Filter Call Tree results
The Call Tree tab allows you to collapse the frames you are not interested in at the moment by applying filters. For example, you can hide library classes or the classes that come from specific frameworks to be able to focus on the application itself.
The blue arrow hyperlink right after the percentage presents a filtered sequence of calls. Click it to expand this sequence.
Configure filtering rules
In this dialog, you can modify the existing rules and add new ones.
Configure the packages or specific classes that you want to be able to hide in the output.
To filter all methods in a class, specify the fully qualified class name (for example:
To filter specific methods in a class, use the following format: fully qualified class name: method name (for example:
* : myMethod()).
Apply the changes and close the dialog.
Collapse recursive calls
A complex application that has multiple recursive methods may be very difficult to analyze. In a regular Call Tree view, recursive calls are displayed as they are called – one after another, which in case of complex call stacks with multiple recursive calls leads to almost infinite stack scrolling.
IntelliJ IDEA detects a recursion when the same method is called higher up in the call stack. In this case, the subtree is taken out of the call tree and then attached back to the first invocation of that method. This way you can bypass recursion and focus on methods that consume most of the resources and calls that they make.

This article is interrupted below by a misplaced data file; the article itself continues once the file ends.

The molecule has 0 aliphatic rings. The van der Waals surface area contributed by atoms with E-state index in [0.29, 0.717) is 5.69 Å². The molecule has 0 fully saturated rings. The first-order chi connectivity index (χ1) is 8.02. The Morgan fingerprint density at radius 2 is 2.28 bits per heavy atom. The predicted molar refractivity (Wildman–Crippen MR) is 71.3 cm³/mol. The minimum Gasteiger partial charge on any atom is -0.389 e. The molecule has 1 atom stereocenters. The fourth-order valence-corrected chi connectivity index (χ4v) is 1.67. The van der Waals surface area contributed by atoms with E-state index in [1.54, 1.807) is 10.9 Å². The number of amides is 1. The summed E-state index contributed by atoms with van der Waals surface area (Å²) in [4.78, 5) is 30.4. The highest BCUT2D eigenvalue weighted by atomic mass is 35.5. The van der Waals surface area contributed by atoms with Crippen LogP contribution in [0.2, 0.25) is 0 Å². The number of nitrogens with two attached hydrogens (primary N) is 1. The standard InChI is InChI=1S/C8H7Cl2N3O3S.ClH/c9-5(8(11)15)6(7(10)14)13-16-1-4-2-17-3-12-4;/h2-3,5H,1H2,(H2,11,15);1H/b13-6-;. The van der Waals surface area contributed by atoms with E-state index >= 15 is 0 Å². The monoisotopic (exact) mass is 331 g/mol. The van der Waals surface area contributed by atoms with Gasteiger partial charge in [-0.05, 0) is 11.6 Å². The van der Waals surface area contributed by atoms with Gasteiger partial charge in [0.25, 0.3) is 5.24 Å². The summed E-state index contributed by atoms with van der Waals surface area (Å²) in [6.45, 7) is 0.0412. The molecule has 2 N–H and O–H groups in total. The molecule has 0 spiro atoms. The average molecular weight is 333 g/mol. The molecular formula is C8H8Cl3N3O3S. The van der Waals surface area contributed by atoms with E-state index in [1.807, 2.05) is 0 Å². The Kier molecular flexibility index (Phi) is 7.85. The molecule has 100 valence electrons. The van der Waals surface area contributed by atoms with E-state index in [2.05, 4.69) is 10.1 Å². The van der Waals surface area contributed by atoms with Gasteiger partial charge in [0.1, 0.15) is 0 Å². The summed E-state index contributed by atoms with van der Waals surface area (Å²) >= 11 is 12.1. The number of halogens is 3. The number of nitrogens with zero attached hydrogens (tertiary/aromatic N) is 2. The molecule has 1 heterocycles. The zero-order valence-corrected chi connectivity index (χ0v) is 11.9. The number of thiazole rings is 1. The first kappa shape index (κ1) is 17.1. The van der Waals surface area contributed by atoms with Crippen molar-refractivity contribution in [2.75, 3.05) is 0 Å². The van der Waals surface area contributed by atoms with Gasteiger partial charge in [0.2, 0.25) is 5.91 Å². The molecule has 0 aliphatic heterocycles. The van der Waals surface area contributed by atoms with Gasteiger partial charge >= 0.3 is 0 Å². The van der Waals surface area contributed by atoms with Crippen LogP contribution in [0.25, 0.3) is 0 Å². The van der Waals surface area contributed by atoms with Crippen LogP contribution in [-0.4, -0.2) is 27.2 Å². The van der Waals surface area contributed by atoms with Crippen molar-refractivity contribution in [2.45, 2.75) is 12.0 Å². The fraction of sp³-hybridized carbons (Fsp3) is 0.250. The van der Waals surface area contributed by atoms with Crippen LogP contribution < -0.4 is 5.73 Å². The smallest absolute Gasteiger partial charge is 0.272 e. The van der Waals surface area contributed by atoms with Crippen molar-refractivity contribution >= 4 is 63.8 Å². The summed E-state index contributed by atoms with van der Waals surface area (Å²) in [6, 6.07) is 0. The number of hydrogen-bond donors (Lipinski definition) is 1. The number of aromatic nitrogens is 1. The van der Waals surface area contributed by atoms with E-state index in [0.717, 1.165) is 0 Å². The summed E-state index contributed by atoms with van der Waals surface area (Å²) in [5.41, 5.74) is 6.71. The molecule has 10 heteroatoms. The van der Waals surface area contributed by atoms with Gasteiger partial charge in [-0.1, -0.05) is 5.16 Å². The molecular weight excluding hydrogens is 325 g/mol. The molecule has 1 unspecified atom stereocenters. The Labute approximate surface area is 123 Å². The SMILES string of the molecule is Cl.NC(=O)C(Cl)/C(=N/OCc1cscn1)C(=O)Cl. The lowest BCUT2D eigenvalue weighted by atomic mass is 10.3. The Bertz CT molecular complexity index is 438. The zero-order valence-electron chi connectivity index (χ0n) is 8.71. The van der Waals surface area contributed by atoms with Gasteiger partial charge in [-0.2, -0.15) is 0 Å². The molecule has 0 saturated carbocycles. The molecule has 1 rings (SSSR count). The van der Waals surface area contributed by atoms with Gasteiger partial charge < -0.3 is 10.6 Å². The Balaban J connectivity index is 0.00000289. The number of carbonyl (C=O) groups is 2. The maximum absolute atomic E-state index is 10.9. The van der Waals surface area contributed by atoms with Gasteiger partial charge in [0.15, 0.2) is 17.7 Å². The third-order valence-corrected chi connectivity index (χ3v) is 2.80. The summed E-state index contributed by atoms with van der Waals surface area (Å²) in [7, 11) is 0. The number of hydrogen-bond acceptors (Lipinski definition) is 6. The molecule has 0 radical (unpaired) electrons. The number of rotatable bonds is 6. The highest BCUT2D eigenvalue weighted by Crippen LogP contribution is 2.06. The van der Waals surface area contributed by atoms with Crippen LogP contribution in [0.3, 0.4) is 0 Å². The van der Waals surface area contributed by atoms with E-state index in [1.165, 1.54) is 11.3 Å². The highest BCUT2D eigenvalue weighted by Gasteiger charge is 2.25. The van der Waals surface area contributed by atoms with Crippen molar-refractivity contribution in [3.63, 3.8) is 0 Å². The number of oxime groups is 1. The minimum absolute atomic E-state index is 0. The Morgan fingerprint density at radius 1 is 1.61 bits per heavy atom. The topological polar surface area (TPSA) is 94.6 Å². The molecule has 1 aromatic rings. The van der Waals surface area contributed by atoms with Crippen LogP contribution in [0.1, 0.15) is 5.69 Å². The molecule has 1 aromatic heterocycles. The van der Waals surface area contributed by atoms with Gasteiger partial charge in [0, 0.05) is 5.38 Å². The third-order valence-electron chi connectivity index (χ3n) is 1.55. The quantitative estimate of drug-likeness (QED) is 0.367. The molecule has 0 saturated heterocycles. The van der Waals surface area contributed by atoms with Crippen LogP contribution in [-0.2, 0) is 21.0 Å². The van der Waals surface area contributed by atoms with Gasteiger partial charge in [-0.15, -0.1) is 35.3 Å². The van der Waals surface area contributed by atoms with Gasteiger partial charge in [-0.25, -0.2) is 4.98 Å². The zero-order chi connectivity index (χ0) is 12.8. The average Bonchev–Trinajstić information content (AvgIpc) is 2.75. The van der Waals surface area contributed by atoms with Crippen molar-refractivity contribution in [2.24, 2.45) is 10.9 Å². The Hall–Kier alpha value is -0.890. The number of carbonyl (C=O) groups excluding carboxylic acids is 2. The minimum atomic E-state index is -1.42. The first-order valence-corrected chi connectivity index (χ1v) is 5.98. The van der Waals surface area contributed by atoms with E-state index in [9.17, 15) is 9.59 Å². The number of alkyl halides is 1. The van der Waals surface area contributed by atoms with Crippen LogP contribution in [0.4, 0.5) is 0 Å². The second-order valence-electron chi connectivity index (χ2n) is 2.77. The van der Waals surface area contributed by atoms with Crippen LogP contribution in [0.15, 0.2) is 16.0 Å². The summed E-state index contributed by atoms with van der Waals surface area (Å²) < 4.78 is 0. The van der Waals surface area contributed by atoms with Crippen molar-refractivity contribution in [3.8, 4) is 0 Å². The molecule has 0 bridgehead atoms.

Collapsing recursive calls allows you to see the total amount of time spent in these calls as if there was no recursion.
Folded recursive calls are marked with the icon on the Call Tree tab. Click it to open the recursive call tree in a separate tab. You can preview the number of merged stacks in a tooltip.
What-if: focus on specific methods
IntelliJ IDEA allows you to examine specific methods in the Call Tree: you can exclude particular methods or other way around, focus only on the methods in which you are interested at the moment.
Right-click the necessary method on the Call Tree tab and select one of the following options to open the results in a dedicated tab:
Focus on Subtree: show only the selected method call. Parent method sample time counter shows only the time spent in the selected subtree.
Focus on Call: show the selected method and the methods that call it. When this option is enabled, every time frame shows only the time spent in the selected method.
Exclude Subtree: ignore the selected method call.
Exclude Call: ignore all calls to the selected method.
The Method List collects all methods in the profiled data and sorts them by cumulative sample time. Every item in this list has several views:
Back Traces shows the hierarchy of callers. Use this view to trace which methods call the selected method.
Merge Callees tries to summarize all methods that are called by the selected one.
Callees List shows all methods that were called from the selected one.
Java Flight Recorder Events
Java Flight Recorder collects data about events. Events occur in the JVM at a specific point in time. Each has a name, a timestamp, and an optional payload.